UK Home Secretary Amber Rudd admits to using temporary exclusion orders without saying how many times
Suspected terrorists have been put on temporary exclusion orders and banned from returning to Britain, while a former police chief called for "extremists" to be sent to internment camps on Sunday.
UK Home Secretary Amber Rudd refused to say how many times the exclusion orders had been used, but confirmed: "We have started to use them."
Temporary exclusion orders make it unlawful for the subject to return to the country without engaging with UK authorities.
Speaking to the BBC, Rudd admitted the authorities did not know how many Britons had returned from fighting with the Islamic State group or other groups inside Syria.
Salman Abedi, who blew himself up in the Manchester Arena attack on 22 May that killed 22 people, is reported to have travelled to Libya in 2011 during the school holidays to join his father, Ramadan, in the fight against Muammar Gaddafi.
It has also been suggested that Abedi "most likely" went to Syria, but Turkish officials reportedly said they had no record of him travelling to the country.
Asked to comment on reports that the security services missed opportunities to monitor Abedi, Rudd said: "I wouldn't rush to conclusions, as you seem to be, that they have missed."
Pressed on whether Abedi was "red-flagged" to the security services and if there could be a review of current procedures, Rudd said: "We won't shy away from looking at what we can do to keep people safe. We are in constant discussion with the security services and the police to make sure they have the right tools they need."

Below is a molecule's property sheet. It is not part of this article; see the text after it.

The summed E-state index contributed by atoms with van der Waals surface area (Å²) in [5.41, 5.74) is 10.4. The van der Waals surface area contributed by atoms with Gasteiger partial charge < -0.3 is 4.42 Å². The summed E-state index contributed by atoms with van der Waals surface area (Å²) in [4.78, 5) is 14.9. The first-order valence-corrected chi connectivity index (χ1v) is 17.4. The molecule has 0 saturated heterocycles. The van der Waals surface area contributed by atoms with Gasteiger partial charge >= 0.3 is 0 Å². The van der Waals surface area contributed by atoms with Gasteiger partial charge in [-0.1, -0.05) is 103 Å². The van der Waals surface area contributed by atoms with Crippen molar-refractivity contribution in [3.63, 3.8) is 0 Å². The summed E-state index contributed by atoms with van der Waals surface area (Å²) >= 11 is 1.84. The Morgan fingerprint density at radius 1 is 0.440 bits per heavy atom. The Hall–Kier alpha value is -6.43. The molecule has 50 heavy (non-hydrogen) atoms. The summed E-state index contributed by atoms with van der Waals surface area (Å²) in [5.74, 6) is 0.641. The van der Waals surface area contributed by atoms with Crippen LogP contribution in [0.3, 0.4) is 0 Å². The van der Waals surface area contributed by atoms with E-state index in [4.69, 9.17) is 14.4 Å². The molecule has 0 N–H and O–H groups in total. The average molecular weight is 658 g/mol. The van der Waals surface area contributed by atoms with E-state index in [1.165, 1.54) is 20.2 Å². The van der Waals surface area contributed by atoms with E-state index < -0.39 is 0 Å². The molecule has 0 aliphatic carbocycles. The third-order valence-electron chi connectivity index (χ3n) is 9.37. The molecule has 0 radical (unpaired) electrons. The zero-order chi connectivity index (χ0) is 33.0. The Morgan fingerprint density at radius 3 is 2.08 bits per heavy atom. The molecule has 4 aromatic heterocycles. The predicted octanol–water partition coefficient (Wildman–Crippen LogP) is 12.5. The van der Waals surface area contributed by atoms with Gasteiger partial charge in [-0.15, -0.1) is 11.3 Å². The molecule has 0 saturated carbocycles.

Rudd also said "potentially" other members of Abedi's group could still be free and "we can't be entirely sure that [the operation] is closed".
Her comments came after police issued CCTV stills of Abedi, wearing glasses and casual clothes, in a plea for information about his movements between 18 May and the attack four days later.
Police on Sunday said they had arrested a 25-year-old man in the Old Trafford area of Manchester, bringing to 12 the number of people being held in custody since the attack. Also on Sunday, an explosion was heard as police raided a house in the Moss Side area of the city.
Meanwhile, Tarique Ghaffur, a former assistant commissioner at Scotland Yard, called on Sunday for individuals suspected of being "extremists" to be rounded up and put into internment camps.
Writing in the Mail online, Ghaffur wrote: "We face an unprecedented terrorist threat – about 3,000 extremists are subjects of interest to MI5 and police, and about 500 plots are being monitored. The numbers are way too many for the security services and police to monitor."
Ghaffur added: "These centres would have oversight from vetted Muslim and other community leaders, who would ensure they stayed within the law."
Internment for suspected terrorists was suggested by a former military official a few days ago after the Manchester attacks took place.
However, former Scotland Yard Commissioner Lord Blair said it would be "counter-productive" as it would anger the Muslim community, whose co-operation he said, is needed to root out militants.